Edward Gorey had many artistic influences. He was not only a voracious reader and cultural observer, but an inveterate dance (theater) attendee, art lover, music appreciator and television junkie. In short, Edward Gorey was a cultural sponge! When asked to name some artists who influenced his work, one name that frequently came up was that of illustrator Edward Ardizzone. Ardizzone was born in 1900 and died of a heart attack in 1979. He was British and began illustrating books in the 1930's.
It is easy to see why Ardizzone's work appealed to Mr. Gorey. Stylistically they are very similar, though Ardizzone's line work never achieves the level of sophistication that Mr. Gorey practiced. Ardizzone's work is more akin to EG's early work, however Ardizzone tended to be much more cute and cuddly in his subject matter than Gorey ever was. As an illustrator, Ardizzone was known for hand lettering the titles and author's names on the covers of the books he illustrated. Perhaps EG remembered seeing these books as a child and emulated the illustrator in his own career. Like Mr. Gorey, Edward Ardizzone was a prolific illustrator who enjoyed a long career and his works are collected today.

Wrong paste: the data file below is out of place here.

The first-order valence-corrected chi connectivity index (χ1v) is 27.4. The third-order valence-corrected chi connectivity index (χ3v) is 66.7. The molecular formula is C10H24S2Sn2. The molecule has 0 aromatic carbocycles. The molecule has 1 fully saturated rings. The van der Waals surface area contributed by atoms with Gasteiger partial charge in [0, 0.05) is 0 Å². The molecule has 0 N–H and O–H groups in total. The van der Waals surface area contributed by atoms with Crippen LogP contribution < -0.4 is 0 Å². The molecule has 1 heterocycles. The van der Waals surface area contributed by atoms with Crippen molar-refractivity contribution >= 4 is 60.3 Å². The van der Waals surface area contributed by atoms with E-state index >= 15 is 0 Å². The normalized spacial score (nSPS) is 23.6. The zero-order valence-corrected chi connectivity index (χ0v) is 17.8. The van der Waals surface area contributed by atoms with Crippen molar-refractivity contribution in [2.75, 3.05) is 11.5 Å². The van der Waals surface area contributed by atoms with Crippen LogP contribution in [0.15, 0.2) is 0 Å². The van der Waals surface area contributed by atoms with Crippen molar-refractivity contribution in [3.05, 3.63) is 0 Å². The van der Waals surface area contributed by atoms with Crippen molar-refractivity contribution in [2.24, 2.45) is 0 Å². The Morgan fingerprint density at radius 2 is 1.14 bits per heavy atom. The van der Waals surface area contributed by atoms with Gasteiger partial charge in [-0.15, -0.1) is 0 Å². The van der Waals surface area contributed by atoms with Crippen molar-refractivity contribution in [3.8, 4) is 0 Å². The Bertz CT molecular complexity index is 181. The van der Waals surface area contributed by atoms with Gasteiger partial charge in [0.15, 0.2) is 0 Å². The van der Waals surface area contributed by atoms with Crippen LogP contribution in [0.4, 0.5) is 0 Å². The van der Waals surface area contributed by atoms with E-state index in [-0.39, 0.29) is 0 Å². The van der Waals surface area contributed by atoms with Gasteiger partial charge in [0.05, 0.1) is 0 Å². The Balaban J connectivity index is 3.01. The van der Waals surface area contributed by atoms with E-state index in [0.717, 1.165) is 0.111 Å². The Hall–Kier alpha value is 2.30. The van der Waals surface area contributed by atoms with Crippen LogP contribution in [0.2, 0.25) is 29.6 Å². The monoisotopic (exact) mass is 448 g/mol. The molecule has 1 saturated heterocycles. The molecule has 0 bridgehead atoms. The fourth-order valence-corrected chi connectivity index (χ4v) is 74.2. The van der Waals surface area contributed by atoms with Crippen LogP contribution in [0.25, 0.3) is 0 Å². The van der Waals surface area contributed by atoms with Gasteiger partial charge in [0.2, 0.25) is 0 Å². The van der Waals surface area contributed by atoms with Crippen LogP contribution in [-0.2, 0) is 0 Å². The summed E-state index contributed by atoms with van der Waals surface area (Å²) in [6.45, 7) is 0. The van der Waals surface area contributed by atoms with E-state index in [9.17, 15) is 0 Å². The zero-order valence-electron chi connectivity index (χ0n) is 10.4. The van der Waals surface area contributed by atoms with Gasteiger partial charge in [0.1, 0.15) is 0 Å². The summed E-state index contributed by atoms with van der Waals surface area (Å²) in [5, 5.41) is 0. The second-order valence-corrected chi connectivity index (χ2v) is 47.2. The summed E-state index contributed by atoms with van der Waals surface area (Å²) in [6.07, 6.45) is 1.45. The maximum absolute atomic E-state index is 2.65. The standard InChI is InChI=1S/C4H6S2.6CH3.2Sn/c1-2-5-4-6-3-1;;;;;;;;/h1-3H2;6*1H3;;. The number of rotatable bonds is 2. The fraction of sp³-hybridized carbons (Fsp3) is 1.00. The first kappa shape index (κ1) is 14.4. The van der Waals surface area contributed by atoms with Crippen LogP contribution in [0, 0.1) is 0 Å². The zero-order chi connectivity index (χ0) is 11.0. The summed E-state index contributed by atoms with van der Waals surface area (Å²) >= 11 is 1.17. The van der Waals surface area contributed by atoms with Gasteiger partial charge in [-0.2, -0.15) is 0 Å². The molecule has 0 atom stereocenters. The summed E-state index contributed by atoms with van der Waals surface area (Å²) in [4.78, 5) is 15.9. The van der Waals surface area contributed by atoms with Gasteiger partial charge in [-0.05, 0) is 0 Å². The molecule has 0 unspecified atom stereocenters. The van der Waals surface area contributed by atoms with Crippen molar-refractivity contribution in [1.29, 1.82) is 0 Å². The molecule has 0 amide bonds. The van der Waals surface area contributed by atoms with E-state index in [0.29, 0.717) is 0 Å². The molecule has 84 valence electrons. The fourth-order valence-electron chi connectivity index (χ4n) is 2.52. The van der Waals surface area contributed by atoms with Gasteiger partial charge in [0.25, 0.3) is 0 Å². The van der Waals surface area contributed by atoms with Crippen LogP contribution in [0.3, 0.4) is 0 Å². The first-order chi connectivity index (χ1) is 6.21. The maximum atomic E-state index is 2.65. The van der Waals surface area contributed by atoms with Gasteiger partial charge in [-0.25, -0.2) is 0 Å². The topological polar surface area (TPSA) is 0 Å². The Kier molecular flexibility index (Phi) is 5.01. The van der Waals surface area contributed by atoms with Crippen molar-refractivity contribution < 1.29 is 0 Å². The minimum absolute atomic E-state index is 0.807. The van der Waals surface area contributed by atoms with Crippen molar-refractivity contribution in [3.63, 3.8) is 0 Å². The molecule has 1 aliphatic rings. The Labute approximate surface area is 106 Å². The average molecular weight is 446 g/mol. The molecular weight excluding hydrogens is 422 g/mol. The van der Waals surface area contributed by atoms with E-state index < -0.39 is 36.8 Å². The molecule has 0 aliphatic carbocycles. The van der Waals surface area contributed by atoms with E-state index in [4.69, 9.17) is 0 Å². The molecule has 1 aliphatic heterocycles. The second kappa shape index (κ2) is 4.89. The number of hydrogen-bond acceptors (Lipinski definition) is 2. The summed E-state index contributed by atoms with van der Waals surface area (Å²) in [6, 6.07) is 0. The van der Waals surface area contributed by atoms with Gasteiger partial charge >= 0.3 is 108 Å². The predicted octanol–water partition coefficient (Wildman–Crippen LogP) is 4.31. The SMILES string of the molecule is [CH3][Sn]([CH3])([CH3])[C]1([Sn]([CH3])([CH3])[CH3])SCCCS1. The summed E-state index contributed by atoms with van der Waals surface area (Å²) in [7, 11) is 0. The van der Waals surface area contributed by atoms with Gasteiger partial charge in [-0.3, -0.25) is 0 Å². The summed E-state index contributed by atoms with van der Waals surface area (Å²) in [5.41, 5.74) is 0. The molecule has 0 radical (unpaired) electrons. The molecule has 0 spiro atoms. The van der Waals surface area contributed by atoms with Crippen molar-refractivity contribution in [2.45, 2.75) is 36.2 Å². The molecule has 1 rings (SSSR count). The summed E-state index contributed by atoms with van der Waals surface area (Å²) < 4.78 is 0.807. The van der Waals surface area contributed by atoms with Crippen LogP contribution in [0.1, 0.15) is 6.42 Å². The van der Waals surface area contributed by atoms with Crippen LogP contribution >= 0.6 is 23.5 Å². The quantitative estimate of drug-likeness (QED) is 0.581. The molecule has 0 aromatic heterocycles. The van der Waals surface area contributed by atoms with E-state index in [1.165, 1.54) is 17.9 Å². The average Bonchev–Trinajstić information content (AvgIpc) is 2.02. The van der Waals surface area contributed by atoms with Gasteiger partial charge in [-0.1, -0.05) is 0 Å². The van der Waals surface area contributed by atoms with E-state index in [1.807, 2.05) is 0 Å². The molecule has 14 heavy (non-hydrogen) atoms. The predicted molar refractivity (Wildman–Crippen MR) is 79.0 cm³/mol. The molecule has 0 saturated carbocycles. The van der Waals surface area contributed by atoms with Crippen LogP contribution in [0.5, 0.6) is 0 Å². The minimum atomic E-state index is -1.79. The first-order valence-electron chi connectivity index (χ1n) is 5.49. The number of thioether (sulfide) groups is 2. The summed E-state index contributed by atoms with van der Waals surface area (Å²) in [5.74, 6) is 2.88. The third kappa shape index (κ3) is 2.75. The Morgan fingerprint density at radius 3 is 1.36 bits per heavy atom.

I have one original Ardizzone illustration in my collection. When I ran across this image I thought it was one of the more interesting and less saccharine images I had seen (though it is still pretty high on the cute meter!). It comes from a book of stories titled Sailor Rumbelow and Britannia by James Reeves. This book was published in 1962 By William Heinemann Ltd, London.
In this charming drawing, gnomes are running amok in an English country house garden at night. It appears on page 42 as an illustration for The Gnome Factory. I received a first edition copy of the book as a gift from my partner after I acquired the artwork.